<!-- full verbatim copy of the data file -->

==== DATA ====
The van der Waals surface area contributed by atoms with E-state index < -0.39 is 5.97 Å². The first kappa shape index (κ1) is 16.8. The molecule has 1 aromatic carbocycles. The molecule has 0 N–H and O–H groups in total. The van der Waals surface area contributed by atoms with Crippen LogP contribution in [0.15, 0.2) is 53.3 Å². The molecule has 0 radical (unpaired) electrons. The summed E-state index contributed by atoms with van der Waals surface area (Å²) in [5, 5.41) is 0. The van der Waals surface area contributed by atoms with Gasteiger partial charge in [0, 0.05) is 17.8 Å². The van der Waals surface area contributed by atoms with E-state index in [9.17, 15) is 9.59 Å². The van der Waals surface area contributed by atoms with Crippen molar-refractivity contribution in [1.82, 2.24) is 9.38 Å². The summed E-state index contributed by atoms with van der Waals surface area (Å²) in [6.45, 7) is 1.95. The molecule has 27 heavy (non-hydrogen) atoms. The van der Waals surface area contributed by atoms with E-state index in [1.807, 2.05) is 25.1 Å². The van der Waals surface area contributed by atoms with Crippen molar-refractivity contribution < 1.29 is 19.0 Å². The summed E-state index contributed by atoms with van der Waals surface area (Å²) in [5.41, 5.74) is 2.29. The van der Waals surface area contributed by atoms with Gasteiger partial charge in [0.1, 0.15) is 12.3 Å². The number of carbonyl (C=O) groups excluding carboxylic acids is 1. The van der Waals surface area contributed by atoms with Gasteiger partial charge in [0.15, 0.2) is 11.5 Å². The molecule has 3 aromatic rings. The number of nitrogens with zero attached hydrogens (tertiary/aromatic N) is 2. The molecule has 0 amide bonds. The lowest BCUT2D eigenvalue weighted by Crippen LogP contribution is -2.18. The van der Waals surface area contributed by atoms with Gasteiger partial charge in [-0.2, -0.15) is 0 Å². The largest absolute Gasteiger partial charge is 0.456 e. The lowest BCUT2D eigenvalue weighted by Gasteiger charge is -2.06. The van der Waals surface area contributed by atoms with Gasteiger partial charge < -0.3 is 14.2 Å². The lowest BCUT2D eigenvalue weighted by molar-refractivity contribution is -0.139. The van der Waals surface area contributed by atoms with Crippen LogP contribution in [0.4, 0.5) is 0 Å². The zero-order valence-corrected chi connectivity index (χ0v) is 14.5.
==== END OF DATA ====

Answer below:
The van der Waals surface area contributed by atoms with E-state index < -0.39 is 5.97 Å². The first kappa shape index (κ1) is 16.8. The molecule has 1 aromatic carbocycles. The molecule has 0 N–H and O–H groups in total. The van der Waals surface area contributed by atoms with Crippen LogP contribution in [0.15, 0.2) is 53.3 Å². The molecule has 0 radical (unpaired) electrons. The summed E-state index contributed by atoms with van der Waals surface area (Å²) in [5, 5.41) is 0. The van der Waals surface area contributed by atoms with Gasteiger partial charge in [0, 0.05) is 17.8 Å². The van der Waals surface area contributed by atoms with E-state index in [9.17, 15) is 9.59 Å². The van der Waals surface area contributed by atoms with Crippen molar-refractivity contribution in [1.82, 2.24) is 9.38 Å². The summed E-state index contributed by atoms with van der Waals surface area (Å²) in [6.45, 7) is 1.95. The molecule has 27 heavy (non-hydrogen) atoms. The van der Waals surface area contributed by atoms with E-state index in [1.807, 2.05) is 25.1 Å². The van der Waals surface area contributed by atoms with Crippen molar-refractivity contribution < 1.29 is 19.0 Å². The summed E-state index contributed by atoms with van der Waals surface area (Å²) in [5.41, 5.74) is 2.29. The van der Waals surface area contributed by atoms with Gasteiger partial charge in [0.1, 0.15) is 12.3 Å². The number of carbonyl (C=O) groups excluding carboxylic acids is 1. The van der Waals surface area contributed by atoms with Gasteiger partial charge in [0.15, 0.2) is 11.5 Å². The molecule has 3 aromatic rings. The number of nitrogens with zero attached hydrogens (tertiary/aromatic N) is 2. The molecule has 0 amide bonds. The lowest BCUT2D eigenvalue weighted by Crippen LogP contribution is -2.18. The van der Waals surface area contributed by atoms with Gasteiger partial charge in [-0.2, -0.15) is 0 Å². The largest absolute Gasteiger partial charge is 0.456 e. The lowest BCUT2D eigenvalue weighted by Gasteiger charge is -2.06. The van der Waals surface area contributed by atoms with Gasteiger partial charge < -0.3 is 14.2 Å². The lowest BCUT2D eigenvalue weighted by molar-refractivity contribution is -0.139. The van der Waals surface area contributed by atoms with Crippen LogP contribution in [0.4, 0.5) is 0 Å². The zero-order valence-corrected chi connectivity index (χ0v) is 14.5.